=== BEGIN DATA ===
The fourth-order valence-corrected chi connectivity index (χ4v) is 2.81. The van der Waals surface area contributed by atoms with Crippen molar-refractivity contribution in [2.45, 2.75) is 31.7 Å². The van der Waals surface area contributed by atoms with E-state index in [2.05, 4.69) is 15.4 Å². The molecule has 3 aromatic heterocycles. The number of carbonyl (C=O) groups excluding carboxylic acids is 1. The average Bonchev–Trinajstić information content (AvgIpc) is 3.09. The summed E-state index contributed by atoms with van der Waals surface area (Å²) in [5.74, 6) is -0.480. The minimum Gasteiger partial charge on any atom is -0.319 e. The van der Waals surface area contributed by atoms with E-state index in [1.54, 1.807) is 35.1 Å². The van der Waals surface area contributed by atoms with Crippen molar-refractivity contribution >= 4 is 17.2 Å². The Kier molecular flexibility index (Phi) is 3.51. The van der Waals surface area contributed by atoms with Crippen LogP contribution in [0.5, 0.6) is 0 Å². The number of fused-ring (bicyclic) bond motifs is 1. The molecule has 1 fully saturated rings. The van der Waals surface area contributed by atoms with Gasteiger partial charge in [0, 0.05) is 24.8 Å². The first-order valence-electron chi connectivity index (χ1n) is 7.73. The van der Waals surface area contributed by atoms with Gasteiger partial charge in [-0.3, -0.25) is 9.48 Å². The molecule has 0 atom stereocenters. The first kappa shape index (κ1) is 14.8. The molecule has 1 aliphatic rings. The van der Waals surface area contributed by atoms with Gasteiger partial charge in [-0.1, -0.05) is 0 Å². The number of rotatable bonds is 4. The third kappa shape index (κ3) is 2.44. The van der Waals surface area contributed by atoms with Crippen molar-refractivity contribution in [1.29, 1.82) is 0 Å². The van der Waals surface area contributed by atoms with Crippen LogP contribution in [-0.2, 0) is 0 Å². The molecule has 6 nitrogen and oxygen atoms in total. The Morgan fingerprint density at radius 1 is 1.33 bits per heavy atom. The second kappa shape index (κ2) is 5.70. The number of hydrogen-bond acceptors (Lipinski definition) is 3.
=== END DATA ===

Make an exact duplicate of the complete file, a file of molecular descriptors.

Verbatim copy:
The fourth-order valence-corrected chi connectivity index (χ4v) is 2.81. The van der Waals surface area contributed by atoms with Crippen molar-refractivity contribution in [2.45, 2.75) is 31.7 Å². The van der Waals surface area contributed by atoms with E-state index in [2.05, 4.69) is 15.4 Å². The molecule has 3 aromatic heterocycles. The number of carbonyl (C=O) groups excluding carboxylic acids is 1. The average Bonchev–Trinajstić information content (AvgIpc) is 3.09. The summed E-state index contributed by atoms with van der Waals surface area (Å²) in [5.74, 6) is -0.480. The minimum Gasteiger partial charge on any atom is -0.319 e. The van der Waals surface area contributed by atoms with E-state index in [1.54, 1.807) is 35.1 Å². The van der Waals surface area contributed by atoms with Crippen molar-refractivity contribution >= 4 is 17.2 Å². The Kier molecular flexibility index (Phi) is 3.51. The van der Waals surface area contributed by atoms with Crippen LogP contribution in [0.5, 0.6) is 0 Å². The number of fused-ring (bicyclic) bond motifs is 1. The molecule has 1 fully saturated rings. The van der Waals surface area contributed by atoms with Gasteiger partial charge in [0, 0.05) is 24.8 Å². The first-order valence-electron chi connectivity index (χ1n) is 7.73. The van der Waals surface area contributed by atoms with Gasteiger partial charge in [-0.3, -0.25) is 9.48 Å². The molecule has 0 atom stereocenters. The first kappa shape index (κ1) is 14.8. The molecule has 1 aliphatic rings. The van der Waals surface area contributed by atoms with Gasteiger partial charge in [-0.1, -0.05) is 0 Å². The number of rotatable bonds is 4. The third kappa shape index (κ3) is 2.44. The van der Waals surface area contributed by atoms with Crippen molar-refractivity contribution in [1.29, 1.82) is 0 Å². The van der Waals surface area contributed by atoms with Crippen LogP contribution in [-0.2, 0) is 0 Å². The molecule has 6 nitrogen and oxygen atoms in total. The Morgan fingerprint density at radius 1 is 1.33 bits per heavy atom. The second kappa shape index (κ2) is 5.70. The number of hydrogen-bond acceptors (Lipinski definition) is 3.